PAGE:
Anyway, you can buy one of these at the site linked in the title of this blog:
Is it strange that the same person who made this (look to the left) won? Michael was cool throughout the show, but the last three or four things he made (that I saw, at least) were pretty bad. He was a weak finisher. Laura is a ho and I am really glad that she lost. From the first episode I watched, she was my least favorite contestant on the show. Uli did the opposite of Michael and finished strong after subpar start. She also turned out to be one of the coolest contestants.
I just did a summary of Project Runway. Hmm.
Instead of writing descriptive thoughts about the weather or the clothes people were wearing (or even what sort of stupid deep thoughts they are thinking), I just decided to write what came to my brain based on what I was seeing. It was one of the fastest 30 minutes I have ever had at school. They call this freewriting:
I think the biggest topic of interest will be which pen I use the majority of the time. The problem I have with this pen is it makes me misspell so many words. I always leave out one letter of a word.
Fellow next to me is having a phone conversation with someone whose reception keeps cutting out. Apparently, he is going bowling tonight on State Street. I know the place. One of my friends goes there every Tuesday night because it is Dollar Bowling Night. He invites me almost every week, but I have never gone. The catch is, you have to pay for three games and shoes, which means you pay a minimum of $4. Still a good deal, but I despise that there is a catch.
Some dude in a scarf and a dorky hat just walked by. I hate dorky hats.
There are two girls at a table about 20 feet away. I wish I could get closer and listen to their conversation. I can tell it is a good one.
The two girls to my left have both gotten up and left at different times within the last minute. Their seats were just taken by a girl and her boy toy.
Most people are reading newspapers, but a couple are studying. I am going to stare at one of the study folk.
She is copying something from a textbook into her notebook. A boy and a girl are right above her having a conversation that has been on-going for since long before I got here. Yes, I scouted this location before choosing it. Study girl is still studiously writing in her notebook. I can tell her attention span is pretty good. I have no attention span. She is now looking around, scanning the room. She did it again as she turned the page of her notebook. She just got up and left. Maybe I shouldn’t stare.
A dork with curly hair is talking on speaker phone. Cool, dude, you’re important.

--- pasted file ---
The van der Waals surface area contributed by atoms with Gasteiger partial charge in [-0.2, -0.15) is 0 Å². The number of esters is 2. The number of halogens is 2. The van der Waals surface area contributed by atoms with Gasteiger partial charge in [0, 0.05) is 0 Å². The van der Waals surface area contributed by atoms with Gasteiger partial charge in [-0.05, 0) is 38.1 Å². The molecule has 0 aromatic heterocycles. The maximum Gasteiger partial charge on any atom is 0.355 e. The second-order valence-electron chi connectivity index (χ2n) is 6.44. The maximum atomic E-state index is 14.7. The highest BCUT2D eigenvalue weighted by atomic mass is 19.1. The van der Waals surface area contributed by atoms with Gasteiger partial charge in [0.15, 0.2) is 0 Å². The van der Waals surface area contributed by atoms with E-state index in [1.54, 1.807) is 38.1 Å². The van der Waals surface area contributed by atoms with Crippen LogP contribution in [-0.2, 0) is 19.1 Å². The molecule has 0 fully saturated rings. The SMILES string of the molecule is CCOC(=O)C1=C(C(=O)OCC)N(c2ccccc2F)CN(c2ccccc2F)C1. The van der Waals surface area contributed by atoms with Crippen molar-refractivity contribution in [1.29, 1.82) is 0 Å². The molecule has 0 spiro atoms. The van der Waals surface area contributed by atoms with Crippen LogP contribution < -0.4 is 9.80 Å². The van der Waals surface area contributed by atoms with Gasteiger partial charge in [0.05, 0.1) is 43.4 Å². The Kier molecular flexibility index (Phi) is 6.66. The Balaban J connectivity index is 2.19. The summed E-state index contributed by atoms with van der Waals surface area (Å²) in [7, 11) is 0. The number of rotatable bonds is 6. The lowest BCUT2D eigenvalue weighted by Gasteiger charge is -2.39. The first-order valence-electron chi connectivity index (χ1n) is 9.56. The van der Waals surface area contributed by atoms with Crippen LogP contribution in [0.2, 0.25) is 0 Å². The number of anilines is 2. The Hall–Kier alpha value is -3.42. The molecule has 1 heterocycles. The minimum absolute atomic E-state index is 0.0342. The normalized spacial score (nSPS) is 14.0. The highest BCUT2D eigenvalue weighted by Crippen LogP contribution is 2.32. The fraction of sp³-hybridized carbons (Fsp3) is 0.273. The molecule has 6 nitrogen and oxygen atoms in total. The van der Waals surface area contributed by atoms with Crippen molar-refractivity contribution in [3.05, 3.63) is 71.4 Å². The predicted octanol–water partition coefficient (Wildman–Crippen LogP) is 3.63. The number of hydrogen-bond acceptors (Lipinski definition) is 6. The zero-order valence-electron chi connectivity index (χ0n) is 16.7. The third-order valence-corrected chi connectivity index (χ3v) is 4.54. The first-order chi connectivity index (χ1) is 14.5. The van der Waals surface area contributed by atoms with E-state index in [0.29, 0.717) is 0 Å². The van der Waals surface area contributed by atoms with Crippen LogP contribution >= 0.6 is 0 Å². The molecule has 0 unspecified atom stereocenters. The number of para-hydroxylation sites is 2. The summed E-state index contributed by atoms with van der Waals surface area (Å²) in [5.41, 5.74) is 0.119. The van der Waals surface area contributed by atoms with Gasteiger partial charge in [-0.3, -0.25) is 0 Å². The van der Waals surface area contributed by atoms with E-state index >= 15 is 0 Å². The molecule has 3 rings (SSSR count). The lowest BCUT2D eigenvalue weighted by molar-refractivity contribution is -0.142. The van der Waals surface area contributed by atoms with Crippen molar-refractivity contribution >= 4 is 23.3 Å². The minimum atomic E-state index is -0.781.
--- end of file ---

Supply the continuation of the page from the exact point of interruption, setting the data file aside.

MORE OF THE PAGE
A pretty girl just came and started talking loudly to the kid seated two to my right. The pretty girl just said, “So, come here often?” It sounded like a pickup line. The pretty girl and the kid just said goodbye to each other and she went over where study girl was sitting to talk to the girl who took her chair after she left. I would call her ‘Study Girl #2,” but she isn’t studying. She is just eating pretzels and drinking PowerAde.
It needs to be noted that the two girls whose conversation I wanted to hear left about five minutes ago.
People to my left keep leaving.
A girl just dropped her coat and I caught it with my foot. She didn’t thank me, but she didn’t really have to because it just fell on my foot.
I’m glad my 30 minutes are done because three annoying folks just sat by me.
[Note: I used the same pen the entire time. Hopefully Lance Armstong didn't use the same needle every time he took steroids.]
Today in news writing class, we had to write our own obituary. Some people in class chickened-out and wrote a blog for other people. What is so scary about making up your death? If anything, it assures you won't die the way you write about because nobody is smart enough to guess their own death. But, many people are smart enought to guess why other people will die. For instance, I bet Lance Armstrong will die from taking steriods.
Here's my obituary (identity theft freaks me out, so I will replace my name with 'sugarcube' and I will put '____' in place of name, dates, and other important things [and sometimes just because I think it is funny]):
SALT LAKE CITY – sugarcube died of natural causes in the Salt Lake County Jail on Tuesday, October 17. He was 26.
He was born in Sandy, Utah on ___ 10, 19__ to _______ and ______ _____. He spent his entire childhood in Sandy and graduated from Alta High school in 19__. Up to his death, he had spent six years attending the University of ___, without ever receiving a diploma.
sugarcube began a life of crime when he was 19. He was attracted to the get-rich-quick lifestyle of con men, and they were attracted to his charming personality. Soon after, he conned them out of all their money. Although he had a violent streak, he took a lot of pride in never having killed anyone. This was also a source of pride for his parents.
He became well-known in the state of Utah early last year when he was convicted of being the leader of a group of con men and women called The Affiliation. Through strategic planning, The Affiliation swindled millions of dollars from some of Utah’s most successful businesses. Half of the members of The Affiliation were arrested for conning thousands of dollars from elderly people at rest homes throughout Salt Lake and Utah counties. Sugarcube was unaware of their plans, but they made a deal with federal agents to give him and other members up in exchange for lesser sentences.
One of those who gave him up was Jane Simpson. When told of her former bosses’ death, she said, “He was a person that didn’t hold a grudge. When I went to visit him in jail soon after I sent them there, he kept saying, ‘Well played, Simpson. Well played.’”
sugarcube is survived by his parents and siblings.